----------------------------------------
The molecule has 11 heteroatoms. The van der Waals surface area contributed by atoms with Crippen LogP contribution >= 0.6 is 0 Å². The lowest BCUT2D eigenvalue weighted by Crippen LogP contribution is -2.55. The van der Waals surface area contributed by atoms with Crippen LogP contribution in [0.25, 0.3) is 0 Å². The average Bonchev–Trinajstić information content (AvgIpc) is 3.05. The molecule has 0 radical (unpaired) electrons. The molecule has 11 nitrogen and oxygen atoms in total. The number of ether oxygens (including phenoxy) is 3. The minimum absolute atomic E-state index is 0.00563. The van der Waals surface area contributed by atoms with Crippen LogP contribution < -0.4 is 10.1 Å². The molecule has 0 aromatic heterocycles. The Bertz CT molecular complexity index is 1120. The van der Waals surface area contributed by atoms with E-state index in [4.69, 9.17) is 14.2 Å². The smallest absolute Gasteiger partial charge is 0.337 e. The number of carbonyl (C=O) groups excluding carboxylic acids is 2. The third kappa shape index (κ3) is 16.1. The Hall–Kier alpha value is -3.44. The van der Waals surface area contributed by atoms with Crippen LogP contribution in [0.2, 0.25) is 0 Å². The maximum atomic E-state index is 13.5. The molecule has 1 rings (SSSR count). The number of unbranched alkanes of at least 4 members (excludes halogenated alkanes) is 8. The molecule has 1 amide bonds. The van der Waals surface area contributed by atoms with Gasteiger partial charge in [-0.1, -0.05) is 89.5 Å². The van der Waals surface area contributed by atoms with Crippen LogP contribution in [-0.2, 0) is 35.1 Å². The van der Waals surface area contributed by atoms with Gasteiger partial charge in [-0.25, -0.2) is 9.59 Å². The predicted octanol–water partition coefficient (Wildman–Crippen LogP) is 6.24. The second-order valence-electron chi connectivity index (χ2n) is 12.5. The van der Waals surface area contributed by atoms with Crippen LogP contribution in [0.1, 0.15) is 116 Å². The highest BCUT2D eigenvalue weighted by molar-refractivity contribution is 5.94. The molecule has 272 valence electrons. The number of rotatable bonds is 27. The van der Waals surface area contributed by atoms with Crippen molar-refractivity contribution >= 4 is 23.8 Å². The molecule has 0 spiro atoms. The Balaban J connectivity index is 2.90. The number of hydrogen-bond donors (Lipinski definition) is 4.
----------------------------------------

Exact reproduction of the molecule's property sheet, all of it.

The molecule has 11 heteroatoms. The van der Waals surface area contributed by atoms with Crippen LogP contribution >= 0.6 is 0 Å². The lowest BCUT2D eigenvalue weighted by Crippen LogP contribution is -2.55. The van der Waals surface area contributed by atoms with Crippen LogP contribution in [0.25, 0.3) is 0 Å². The average Bonchev–Trinajstić information content (AvgIpc) is 3.05. The molecule has 0 radical (unpaired) electrons. The molecule has 11 nitrogen and oxygen atoms in total. The number of ether oxygens (including phenoxy) is 3. The minimum absolute atomic E-state index is 0.00563. The van der Waals surface area contributed by atoms with Crippen LogP contribution < -0.4 is 10.1 Å². The molecule has 0 aromatic heterocycles. The Bertz CT molecular complexity index is 1120. The van der Waals surface area contributed by atoms with E-state index in [4.69, 9.17) is 14.2 Å². The smallest absolute Gasteiger partial charge is 0.337 e. The number of carbonyl (C=O) groups excluding carboxylic acids is 2. The third kappa shape index (κ3) is 16.1. The Hall–Kier alpha value is -3.44. The van der Waals surface area contributed by atoms with Crippen LogP contribution in [0.2, 0.25) is 0 Å². The maximum atomic E-state index is 13.5. The molecule has 1 rings (SSSR count). The number of unbranched alkanes of at least 4 members (excludes halogenated alkanes) is 8. The molecule has 1 amide bonds. The van der Waals surface area contributed by atoms with Gasteiger partial charge in [-0.1, -0.05) is 89.5 Å². The van der Waals surface area contributed by atoms with Crippen LogP contribution in [-0.2, 0) is 35.1 Å². The van der Waals surface area contributed by atoms with Gasteiger partial charge in [-0.25, -0.2) is 9.59 Å². The predicted octanol–water partition coefficient (Wildman–Crippen LogP) is 6.24. The second-order valence-electron chi connectivity index (χ2n) is 12.5. The van der Waals surface area contributed by atoms with Crippen LogP contribution in [0.1, 0.15) is 116 Å². The highest BCUT2D eigenvalue weighted by molar-refractivity contribution is 5.94. The molecule has 272 valence electrons. The number of rotatable bonds is 27. The van der Waals surface area contributed by atoms with Crippen molar-refractivity contribution >= 4 is 23.8 Å². The molecule has 0 spiro atoms. The Balaban J connectivity index is 2.90. The number of hydrogen-bond donors (Lipinski definition) is 4.